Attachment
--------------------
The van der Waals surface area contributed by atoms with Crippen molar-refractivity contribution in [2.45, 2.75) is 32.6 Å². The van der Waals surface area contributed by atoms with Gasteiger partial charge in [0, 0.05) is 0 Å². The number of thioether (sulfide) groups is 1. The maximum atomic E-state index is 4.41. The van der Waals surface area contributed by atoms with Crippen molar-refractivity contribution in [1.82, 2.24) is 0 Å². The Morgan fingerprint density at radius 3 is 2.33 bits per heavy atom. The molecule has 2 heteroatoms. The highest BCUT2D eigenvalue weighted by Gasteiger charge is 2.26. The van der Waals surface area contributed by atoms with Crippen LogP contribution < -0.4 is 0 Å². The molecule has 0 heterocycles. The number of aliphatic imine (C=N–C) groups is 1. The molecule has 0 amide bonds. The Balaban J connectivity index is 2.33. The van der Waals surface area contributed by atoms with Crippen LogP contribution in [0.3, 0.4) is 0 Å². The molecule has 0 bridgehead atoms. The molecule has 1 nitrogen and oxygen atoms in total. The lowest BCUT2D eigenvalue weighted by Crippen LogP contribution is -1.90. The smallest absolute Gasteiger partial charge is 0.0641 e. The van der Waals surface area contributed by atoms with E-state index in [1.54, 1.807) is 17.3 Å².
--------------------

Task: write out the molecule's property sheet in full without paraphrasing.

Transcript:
The van der Waals surface area contributed by atoms with Crippen molar-refractivity contribution in [2.45, 2.75) is 32.6 Å². The van der Waals surface area contributed by atoms with Gasteiger partial charge in [0, 0.05) is 0 Å². The number of thioether (sulfide) groups is 1. The maximum atomic E-state index is 4.41. The van der Waals surface area contributed by atoms with Crippen molar-refractivity contribution in [1.82, 2.24) is 0 Å². The Morgan fingerprint density at radius 3 is 2.33 bits per heavy atom. The molecule has 2 heteroatoms. The highest BCUT2D eigenvalue weighted by Gasteiger charge is 2.26. The van der Waals surface area contributed by atoms with Crippen LogP contribution < -0.4 is 0 Å². The molecule has 0 heterocycles. The number of aliphatic imine (C=N–C) groups is 1. The molecule has 0 amide bonds. The Balaban J connectivity index is 2.33. The van der Waals surface area contributed by atoms with Crippen LogP contribution in [0.3, 0.4) is 0 Å². The molecule has 0 bridgehead atoms. The molecule has 1 nitrogen and oxygen atoms in total. The lowest BCUT2D eigenvalue weighted by Crippen LogP contribution is -1.90. The smallest absolute Gasteiger partial charge is 0.0641 e. The van der Waals surface area contributed by atoms with E-state index in [1.54, 1.807) is 17.3 Å².